Four months ago, the Nepal Army presented a concept paper on integration. To break the impasse, it proposed the creation of a mixed force under a new NA directorate. This would include Maoist combatants and the NA, the Armed Police Force and the Nepal Police personnel in the ratio of 35:35:15:15. The core mandate of the force would include industrial security, forest protection, relief and development work, with most personnel unarmed. Around 4000 combatants could be integrated, on an individual basis, according to standard norms with a degree of flexibility on age and education.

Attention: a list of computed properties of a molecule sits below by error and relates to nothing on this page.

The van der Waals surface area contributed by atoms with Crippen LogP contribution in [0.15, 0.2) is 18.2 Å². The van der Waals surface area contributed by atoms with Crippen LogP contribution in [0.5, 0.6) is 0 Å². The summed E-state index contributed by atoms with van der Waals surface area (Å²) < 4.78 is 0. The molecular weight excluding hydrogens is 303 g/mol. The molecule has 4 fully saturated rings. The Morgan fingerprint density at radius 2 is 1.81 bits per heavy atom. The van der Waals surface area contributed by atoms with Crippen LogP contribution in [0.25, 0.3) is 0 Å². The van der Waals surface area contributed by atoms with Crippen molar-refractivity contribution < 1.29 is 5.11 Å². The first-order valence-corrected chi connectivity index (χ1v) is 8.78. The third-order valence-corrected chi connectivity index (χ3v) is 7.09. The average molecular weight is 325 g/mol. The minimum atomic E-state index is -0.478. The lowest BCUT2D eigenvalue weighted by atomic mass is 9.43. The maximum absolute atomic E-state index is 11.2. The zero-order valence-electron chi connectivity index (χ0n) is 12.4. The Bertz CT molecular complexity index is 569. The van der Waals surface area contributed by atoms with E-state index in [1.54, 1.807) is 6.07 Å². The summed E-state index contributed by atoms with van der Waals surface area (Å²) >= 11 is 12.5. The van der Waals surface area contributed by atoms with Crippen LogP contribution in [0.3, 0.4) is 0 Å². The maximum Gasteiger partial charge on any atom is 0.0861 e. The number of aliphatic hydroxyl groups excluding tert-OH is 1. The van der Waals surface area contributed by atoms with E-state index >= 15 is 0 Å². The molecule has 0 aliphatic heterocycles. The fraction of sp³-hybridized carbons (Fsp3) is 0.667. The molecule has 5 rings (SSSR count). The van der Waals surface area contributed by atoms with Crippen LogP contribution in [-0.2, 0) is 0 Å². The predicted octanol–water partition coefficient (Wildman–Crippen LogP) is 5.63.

Last week, the Maoist party accepted the NA's proposed modality of integration. NC leader Sher Bahadur Deuba, who leads a party committee on peace process, also announced that the army's proposal was positive. But there are differences on the specifics. The Maoists insist on group entry of their combatants; they have asked for the force to have combat functions, and would like it to include 50 per cent Maoist combatants and 50 per cent NA personnel. While it will take time to thrash out the differences, an in-principle agreement on the modality is within reach.